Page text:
FOR EXAMPLE: (and again, this isn’t a ‘rant’ - this is an attempt to help) the PTP550. It’s neat product, a great product The ‘fatal flaws are’

  1. Not being able to connect to a Force300, and
  2. Not being able to adjust one radio link, without tearing down both radio links

So – lets just take #1 (Not connecting to a Force300). To me, this seems like a no-brainer. They seem to have the same chipset, the same firmware, the same heritage… they are essentially an ePTP550, but yet they can’t link to a Force300. Talking to a Cambium employee they said it was a ‘decision by the sales team’ not to allow 550 - F300 links.

Now (IMHO) that is a fatal flaw. We have a number of F300 PTP links as backhauls. When we outgrow them, IF WE COULD go to each end of the link and install a PTP550 (programmed with the same IP, same setting, in ‘1 Radio’ mode… and we could just simply switch the ethernet cable (and 56v/30v power supply)… and then go to the other end, and switch that F300 to a PTP550 (one end at a time) and have any combination of PTP550 & F300’s link in single-radio mode… I think that would be helpful to smaller WISPs, but also helpful to Cambium. It would make a PTP550 the obvious upgrade choice… whereas if we need to do a total overbuild, then the options are wide open for any brand/make/model of upgrade.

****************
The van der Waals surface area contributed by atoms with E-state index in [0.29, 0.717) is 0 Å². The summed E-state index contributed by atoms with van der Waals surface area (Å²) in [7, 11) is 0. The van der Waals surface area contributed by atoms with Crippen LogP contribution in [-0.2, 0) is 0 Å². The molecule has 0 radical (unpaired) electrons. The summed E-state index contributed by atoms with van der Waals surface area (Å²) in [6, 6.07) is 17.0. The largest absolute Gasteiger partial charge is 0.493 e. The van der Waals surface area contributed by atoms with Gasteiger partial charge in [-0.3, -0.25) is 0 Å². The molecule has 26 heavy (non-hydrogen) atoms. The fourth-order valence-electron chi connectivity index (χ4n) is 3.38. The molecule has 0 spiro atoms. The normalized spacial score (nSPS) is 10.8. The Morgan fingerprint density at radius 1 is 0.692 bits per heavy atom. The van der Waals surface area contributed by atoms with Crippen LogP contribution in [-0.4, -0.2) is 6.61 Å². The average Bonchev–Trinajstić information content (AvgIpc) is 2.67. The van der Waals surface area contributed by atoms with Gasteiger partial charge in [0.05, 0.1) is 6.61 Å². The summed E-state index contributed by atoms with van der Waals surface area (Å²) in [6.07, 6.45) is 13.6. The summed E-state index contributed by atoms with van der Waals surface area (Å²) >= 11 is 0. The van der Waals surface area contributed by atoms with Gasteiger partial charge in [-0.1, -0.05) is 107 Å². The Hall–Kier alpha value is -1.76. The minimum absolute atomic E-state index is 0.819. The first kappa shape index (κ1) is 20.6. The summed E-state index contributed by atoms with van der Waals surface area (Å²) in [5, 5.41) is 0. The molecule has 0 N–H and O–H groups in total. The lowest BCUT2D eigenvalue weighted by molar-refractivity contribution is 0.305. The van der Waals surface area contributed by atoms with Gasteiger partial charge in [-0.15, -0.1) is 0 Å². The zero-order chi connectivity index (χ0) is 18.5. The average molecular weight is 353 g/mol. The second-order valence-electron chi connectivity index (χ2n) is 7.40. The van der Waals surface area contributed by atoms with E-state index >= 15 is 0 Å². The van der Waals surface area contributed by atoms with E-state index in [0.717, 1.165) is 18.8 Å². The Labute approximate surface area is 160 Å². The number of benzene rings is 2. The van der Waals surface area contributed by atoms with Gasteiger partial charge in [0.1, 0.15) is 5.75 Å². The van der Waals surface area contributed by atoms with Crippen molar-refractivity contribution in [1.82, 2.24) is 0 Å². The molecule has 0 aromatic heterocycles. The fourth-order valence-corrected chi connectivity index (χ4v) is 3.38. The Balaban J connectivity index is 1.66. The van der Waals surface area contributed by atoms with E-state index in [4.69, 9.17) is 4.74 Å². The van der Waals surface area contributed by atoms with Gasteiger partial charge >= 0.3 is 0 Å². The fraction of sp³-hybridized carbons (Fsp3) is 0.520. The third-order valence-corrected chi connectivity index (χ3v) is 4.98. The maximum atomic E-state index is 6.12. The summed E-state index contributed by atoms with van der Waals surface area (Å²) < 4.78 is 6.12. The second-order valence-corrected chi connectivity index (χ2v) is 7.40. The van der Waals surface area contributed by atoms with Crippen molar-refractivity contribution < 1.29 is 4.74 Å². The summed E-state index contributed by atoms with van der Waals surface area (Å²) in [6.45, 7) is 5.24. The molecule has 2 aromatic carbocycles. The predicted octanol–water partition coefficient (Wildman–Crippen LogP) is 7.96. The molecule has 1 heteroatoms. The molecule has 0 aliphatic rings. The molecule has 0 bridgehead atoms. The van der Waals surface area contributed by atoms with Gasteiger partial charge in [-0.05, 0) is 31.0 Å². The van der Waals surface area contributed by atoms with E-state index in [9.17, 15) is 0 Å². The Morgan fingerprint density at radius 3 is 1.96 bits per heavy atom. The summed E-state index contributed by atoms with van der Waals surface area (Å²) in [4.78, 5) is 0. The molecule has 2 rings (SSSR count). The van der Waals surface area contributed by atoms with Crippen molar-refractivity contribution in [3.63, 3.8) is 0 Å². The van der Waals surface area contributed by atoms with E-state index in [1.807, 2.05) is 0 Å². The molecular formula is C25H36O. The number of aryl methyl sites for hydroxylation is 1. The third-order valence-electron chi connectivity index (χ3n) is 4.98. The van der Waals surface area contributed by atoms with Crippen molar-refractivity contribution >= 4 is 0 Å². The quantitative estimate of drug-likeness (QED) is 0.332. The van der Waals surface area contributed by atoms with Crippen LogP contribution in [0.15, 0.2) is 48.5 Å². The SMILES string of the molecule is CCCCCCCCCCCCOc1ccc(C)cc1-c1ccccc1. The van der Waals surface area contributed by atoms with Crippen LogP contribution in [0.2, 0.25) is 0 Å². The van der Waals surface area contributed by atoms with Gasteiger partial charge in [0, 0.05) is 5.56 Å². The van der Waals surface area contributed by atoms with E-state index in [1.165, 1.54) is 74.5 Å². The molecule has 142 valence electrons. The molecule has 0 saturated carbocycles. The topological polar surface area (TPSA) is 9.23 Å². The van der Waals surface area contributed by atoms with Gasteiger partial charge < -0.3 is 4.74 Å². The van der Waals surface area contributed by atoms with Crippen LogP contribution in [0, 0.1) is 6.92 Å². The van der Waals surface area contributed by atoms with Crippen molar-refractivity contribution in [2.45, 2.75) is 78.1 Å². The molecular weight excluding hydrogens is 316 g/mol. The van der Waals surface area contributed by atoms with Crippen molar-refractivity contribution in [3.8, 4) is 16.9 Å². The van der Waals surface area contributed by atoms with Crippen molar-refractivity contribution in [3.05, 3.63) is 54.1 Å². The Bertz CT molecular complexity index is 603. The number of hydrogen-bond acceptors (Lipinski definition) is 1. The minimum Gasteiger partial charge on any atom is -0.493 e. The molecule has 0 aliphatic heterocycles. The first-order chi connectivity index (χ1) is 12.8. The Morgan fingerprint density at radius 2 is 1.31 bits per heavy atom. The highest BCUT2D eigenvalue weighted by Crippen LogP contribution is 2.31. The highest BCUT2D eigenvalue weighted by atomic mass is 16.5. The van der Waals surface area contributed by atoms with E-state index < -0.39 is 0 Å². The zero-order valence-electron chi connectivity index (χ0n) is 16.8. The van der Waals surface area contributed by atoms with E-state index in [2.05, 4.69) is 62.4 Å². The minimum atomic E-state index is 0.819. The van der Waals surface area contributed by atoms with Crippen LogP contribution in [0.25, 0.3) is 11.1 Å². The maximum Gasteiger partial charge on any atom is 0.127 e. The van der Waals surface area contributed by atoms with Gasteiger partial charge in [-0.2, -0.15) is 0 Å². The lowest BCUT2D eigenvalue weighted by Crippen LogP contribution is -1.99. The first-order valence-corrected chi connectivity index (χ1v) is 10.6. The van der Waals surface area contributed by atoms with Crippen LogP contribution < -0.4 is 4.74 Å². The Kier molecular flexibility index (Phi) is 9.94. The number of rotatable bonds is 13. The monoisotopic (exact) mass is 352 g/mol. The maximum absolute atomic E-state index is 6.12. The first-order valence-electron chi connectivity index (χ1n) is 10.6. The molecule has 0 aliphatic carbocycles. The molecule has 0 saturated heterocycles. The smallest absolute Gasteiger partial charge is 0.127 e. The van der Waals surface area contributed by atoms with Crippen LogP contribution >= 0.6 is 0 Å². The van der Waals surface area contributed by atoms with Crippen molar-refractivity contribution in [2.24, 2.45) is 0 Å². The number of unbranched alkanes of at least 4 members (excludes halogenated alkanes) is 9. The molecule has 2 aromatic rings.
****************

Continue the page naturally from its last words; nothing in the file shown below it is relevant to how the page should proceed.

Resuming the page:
Likewise, if we ever had a PTP550 fail, and a replacement wasn’t available, it would be great to be able to run and put a F300 in it’s place temporarily… just change powersupply & radio, and have it relink.

Anyway – Cambium disagrees, and that is the type of thing I complain about. Not because I’m a whiney disrespectful complainer - but rather because I am trying to help make the product a better product. AND YES, of course there may be engineering reasons that certain things can’t be accomplished so easily, but in cases like the PTP550 to F300 links, they said "decision by the sales team’

So – I do agree that I have become too negative. But it honestly feels like a slap in the face, after another slap in the face sometimes. And as I said, I used to be one of the top 3 ‘kudoed’ members, so if I can get disenchanted with ePMP (over what I think are a few relatively easily addressable issues) then I’m concerned that anyone can get disenchanted. And because of that – yes, it honestly feels to me like no one in engineering actually uses the products. :person_shrugging: